WASHINGTON — A measure of the U.S. economy’s health improved in October, suggesting consumers and businesses mostly shrugged off the 16-day partial government shutdown.
The Conference Board said Wednesday that its index of leading indicators rose 0.2 percent in October to a reading of 97.5.
It was the sixth gain in seven months and followed large gains in the previous two months.
The index is designed to signal economic conditions over the next three to six months.
Kathy Bostjancic, an economist with the Conference Board, said the recent gains point to stronger growth next year.
The Conference Board forecasts that the economy will grow 2.3 percent in 2014, up from the anticipated 1.6 percent growth for this year.
The index is comprised of indicators, most of which have already been released individually. Seven of the 10 indicators showed positive readings in October. Low interest rates and a rise in applications for building permits were the strongest.
The October index was held back by a slump in consumer confidence and rise in weekly unemployment benefit applications.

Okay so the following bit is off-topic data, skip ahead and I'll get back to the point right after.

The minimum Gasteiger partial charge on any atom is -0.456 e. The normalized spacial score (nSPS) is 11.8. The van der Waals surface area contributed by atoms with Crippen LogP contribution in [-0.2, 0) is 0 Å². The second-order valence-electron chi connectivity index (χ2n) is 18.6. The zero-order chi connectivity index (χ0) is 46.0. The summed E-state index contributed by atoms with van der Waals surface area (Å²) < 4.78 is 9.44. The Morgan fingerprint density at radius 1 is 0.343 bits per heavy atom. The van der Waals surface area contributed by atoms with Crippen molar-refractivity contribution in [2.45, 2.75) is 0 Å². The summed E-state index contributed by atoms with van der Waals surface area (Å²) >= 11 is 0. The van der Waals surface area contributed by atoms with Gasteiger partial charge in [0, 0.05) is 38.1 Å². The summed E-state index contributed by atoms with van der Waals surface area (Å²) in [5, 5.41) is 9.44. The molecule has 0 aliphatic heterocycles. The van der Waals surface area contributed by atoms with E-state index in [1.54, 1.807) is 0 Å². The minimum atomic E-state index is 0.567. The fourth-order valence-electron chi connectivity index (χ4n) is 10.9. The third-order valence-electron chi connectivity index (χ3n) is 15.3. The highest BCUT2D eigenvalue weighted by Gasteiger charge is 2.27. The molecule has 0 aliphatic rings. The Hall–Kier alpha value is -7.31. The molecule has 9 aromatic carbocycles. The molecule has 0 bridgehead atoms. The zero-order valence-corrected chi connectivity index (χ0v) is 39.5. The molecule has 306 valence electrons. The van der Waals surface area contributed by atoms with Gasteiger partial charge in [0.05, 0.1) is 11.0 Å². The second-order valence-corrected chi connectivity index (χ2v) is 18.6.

The Labor Department has said that unemployment benefit applications fell last month because of unusual circumstances: the partial government shutdown temporarily laid off some workers, and backlogs in California distorted claims for the nation’s largest state.
Unemployment benefit applications have since fallen back to pre-recession levels.
Cooper Howes, an economist at Barclays, said consumer confidence should also improve as the impact of the government shutdown fades.
The University of Michigan’s index of consumer sentiment increased to a final reading of 75.1 for November, up from the preliminary reading of 72.0.
Mortgage buyer Freddie Mac also said Wednesday that the average rate on the 30-year loan increased to 4.29 percent from 4.22 percent last week. The average on the 15-year fixed ticked up to 3.3 percent from 3.27 percent.
Rates have risen nearly a full percentage point since May after the Federal Reserve signaled it might slow its bond purchases by the end of the year. Rates peaked at nearly 4.6 percent in August. But the Fed held off in September and most analysts expect it won’t move until next year.
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